“The Last Soul Company”

The Consolers


The most popular husband-and-wife singing duo during gospel’s golden age was Sullivan and Iola Pugh, better known as the Consolers. Their folkloric style, cultural historian Anthony Heilbut noted, combined elementary tunes with sentimental messages that expanded the thematic content of gospel lyrics.

Born October 1, 1925, in Moore Haven, Florida, Sullivan lost his mother at age three when she was among the estimated 2,500 killed by the Great Okeechobee Hurricane of September 26, 1928, one of the biggest natural disasters in United States history. Motherless, he and his siblings were adopted by James and Virginia Pugh. When he was grown, Sullivan moved to Miami.

Like Sullivan, Iola Lewis, born July 22, 1926, in Cottonton, Alabama, also lost her mother at age three. Raised by her maternal grandmother, Iola eventually moved to Columbus, Georgia, to complete high school and attended Claflin College (now Claflin University), an HBCU located in Orangeburg, South Carolina, before settling in Miami in 1949.

Iola and Sullivan met at a Miami tent revival service and married on March 11, 1950. Around 1951 or 1952, they and Pearl Nance-Rayford formed a vocal trio called the Miami Soul Stirrers. When Pearl left the group, the Pughs continued as a duo, first billed as the Consolators, but when a minister suggested “Consolers” was the more proper term, they changed to the Consolers. Sullivan played a percussive guitar and sang; Iola, whose inspirations included Marion Williams and Mahalia Jackson, accompanied on vocals.

The Consolers made their first records in Miami in 1952 for Henry Stone, an entrepreneur whose 1970s releases on George McCrae and KC and the Sunshine Band for his T.K. Records imprint helped usher in the disco trend. Between 1952 and 1954, the Consolers released three discs for Stone. Their first single, on Glory Records, was the only record released by the Miami Soul Stirrers with Pearl Nance-Rayford.

In 1955, the Consolers signed with Nashboro Records. Their initial release, Give Me My Flowers, was a huge and lasting gospel hit that inaugurated a more than 25-year span of successful singles and albums for the company. From Sullivan’s pen came such classics as Waiting for My Child, May the Work I’ve Done Speak for Me, Around God’s Throne and Thank God Things Are as Well as They Are. Religious audiences connected with these mini homilies and morality plays set to music.

As members of the Church of the Living God, a Holiness denomination, the Consolers adhered to the “in the world, not of the world” credo. It informed their no-frills traditional sound, the cautionary messages in their lyrics, their modest attire, their commitment to faith and family and their conventional public persona.

Nevertheless, Nashville producer Shannon Williams told Heilbut that on occasion, Iola would get so caught up in a song that she would shout, or “get happy,” in the recording studio. Heilbut added that Iola was also an astute businesswoman, selling candy and hats in addition to Consolers records at their performances.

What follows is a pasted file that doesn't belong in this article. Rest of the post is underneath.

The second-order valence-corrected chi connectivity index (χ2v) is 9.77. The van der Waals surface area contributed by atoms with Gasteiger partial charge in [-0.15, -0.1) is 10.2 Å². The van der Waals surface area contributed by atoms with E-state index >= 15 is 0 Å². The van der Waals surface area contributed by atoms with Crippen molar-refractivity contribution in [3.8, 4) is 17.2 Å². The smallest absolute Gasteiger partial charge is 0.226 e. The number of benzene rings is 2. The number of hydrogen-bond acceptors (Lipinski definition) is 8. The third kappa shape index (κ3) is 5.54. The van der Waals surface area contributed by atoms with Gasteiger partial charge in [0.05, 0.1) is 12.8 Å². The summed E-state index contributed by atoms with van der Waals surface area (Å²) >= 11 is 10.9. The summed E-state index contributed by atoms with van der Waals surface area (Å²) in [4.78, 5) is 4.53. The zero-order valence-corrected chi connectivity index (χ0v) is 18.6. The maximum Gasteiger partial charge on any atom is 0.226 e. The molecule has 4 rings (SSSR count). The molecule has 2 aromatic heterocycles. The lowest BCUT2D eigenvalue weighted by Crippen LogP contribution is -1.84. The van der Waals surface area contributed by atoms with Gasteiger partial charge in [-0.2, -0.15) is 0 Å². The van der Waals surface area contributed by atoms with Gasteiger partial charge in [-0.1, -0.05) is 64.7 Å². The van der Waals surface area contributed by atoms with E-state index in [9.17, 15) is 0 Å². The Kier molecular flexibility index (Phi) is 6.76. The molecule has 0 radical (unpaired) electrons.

The Pughs traveled the country on the strength of their record sales, propelled in large part by extensive exposure on WLAC, Nashville’s 50,000-watt radio station. At one time, the Consolers’ record sales were surpassed only by the Reverend James Cleveland in gospel music. Indeed, in the early 1960s, the Consolers regularly joined Cleveland and the Angelic Choir, the Caravans and the Staple Singers at the top of the Billboard gospel charts. The duo’s visibility expanded after Heilbut secured for them an appearance at the 1972 Newport Jazz Festival.

If gospel music had changed in the 1980s, the Consolers’ sound had not. The Pughs continued to record their country revival–style songs and melodies for Savoy (Jesus Brought Joy and Give God Thanks) and for Atlanta International Records (Jesus, I Love You). It was through their association with these two labels that they became connected with Malaco Records.

Iola’s death on October 11, 1994, marked the end of the Consolers, but the group’s impact on music endured. Sullivan (and Iola, posthumously) received a Florida Folk Heritage Award in 2002. The following year, they were inducted into the International Gospel Music Hall of Fame. The Consolers Progressive Charity Club continued to provide support to the Miami area’s needy.

In 2004, Sullivan sang Speak for Me on Malaco’s Gospel Legends DVD, joining fellow veterans of the gospel highway, such as Ira Tucker, Dorothy Norwood, Margaret Wells Allison and Shirley Caesar in this celebration of traditional gospel music. Sullivan Pugh died at age 85 on December 30, 2010.

—Robert M. Marovich

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